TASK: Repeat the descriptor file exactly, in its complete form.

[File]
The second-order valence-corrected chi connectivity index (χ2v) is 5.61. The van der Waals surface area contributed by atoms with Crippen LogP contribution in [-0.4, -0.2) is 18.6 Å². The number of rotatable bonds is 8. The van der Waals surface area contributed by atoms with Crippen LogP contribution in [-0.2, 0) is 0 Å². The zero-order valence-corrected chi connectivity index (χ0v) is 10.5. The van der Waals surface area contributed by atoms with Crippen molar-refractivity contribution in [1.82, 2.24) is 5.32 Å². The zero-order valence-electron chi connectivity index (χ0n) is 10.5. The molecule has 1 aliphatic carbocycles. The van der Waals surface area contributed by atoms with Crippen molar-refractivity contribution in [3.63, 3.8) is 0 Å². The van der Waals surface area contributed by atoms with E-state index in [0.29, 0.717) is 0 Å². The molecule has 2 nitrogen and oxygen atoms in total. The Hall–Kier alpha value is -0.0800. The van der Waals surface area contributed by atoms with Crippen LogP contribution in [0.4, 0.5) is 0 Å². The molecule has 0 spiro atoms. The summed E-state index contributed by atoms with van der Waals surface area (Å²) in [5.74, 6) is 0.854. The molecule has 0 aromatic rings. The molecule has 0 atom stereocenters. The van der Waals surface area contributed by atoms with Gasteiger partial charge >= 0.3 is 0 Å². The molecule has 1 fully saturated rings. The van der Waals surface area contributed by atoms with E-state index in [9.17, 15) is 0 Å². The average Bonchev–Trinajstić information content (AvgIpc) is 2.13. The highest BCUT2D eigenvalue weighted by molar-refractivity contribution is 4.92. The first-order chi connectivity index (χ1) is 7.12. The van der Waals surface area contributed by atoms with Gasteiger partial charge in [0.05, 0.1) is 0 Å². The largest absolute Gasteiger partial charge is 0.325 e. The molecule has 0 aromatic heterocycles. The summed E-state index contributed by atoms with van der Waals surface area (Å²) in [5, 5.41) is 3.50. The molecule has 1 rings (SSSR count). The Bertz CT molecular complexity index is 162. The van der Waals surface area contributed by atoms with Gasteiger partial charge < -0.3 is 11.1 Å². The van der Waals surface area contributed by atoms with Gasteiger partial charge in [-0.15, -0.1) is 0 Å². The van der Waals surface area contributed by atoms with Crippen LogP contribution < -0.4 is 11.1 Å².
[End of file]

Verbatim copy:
The second-order valence-corrected chi connectivity index (χ2v) is 5.61. The van der Waals surface area contributed by atoms with Crippen LogP contribution in [-0.4, -0.2) is 18.6 Å². The number of rotatable bonds is 8. The van der Waals surface area contributed by atoms with Crippen LogP contribution in [-0.2, 0) is 0 Å². The zero-order valence-corrected chi connectivity index (χ0v) is 10.5. The van der Waals surface area contributed by atoms with Crippen molar-refractivity contribution in [1.82, 2.24) is 5.32 Å². The zero-order valence-electron chi connectivity index (χ0n) is 10.5. The molecule has 1 aliphatic carbocycles. The van der Waals surface area contributed by atoms with Crippen molar-refractivity contribution in [3.63, 3.8) is 0 Å². The van der Waals surface area contributed by atoms with E-state index in [0.29, 0.717) is 0 Å². The molecule has 2 nitrogen and oxygen atoms in total. The Hall–Kier alpha value is -0.0800. The van der Waals surface area contributed by atoms with Crippen LogP contribution in [0.4, 0.5) is 0 Å². The molecule has 0 spiro atoms. The summed E-state index contributed by atoms with van der Waals surface area (Å²) in [5.74, 6) is 0.854. The molecule has 0 aromatic rings. The molecule has 0 atom stereocenters. The van der Waals surface area contributed by atoms with Gasteiger partial charge >= 0.3 is 0 Å². The molecule has 1 fully saturated rings. The van der Waals surface area contributed by atoms with E-state index in [9.17, 15) is 0 Å². The average Bonchev–Trinajstić information content (AvgIpc) is 2.13. The highest BCUT2D eigenvalue weighted by molar-refractivity contribution is 4.92. The first-order chi connectivity index (χ1) is 7.12. The van der Waals surface area contributed by atoms with Gasteiger partial charge in [0.05, 0.1) is 0 Å². The largest absolute Gasteiger partial charge is 0.325 e. The molecule has 0 aromatic heterocycles. The summed E-state index contributed by atoms with van der Waals surface area (Å²) in [5, 5.41) is 3.50. The molecule has 1 rings (SSSR count). The Bertz CT molecular complexity index is 162. The van der Waals surface area contributed by atoms with Gasteiger partial charge < -0.3 is 11.1 Å². The van der Waals surface area contributed by atoms with Gasteiger partial charge in [-0.15, -0.1) is 0 Å². The van der Waals surface area contributed by atoms with Crippen LogP contribution < -0.4 is 11.1 Å².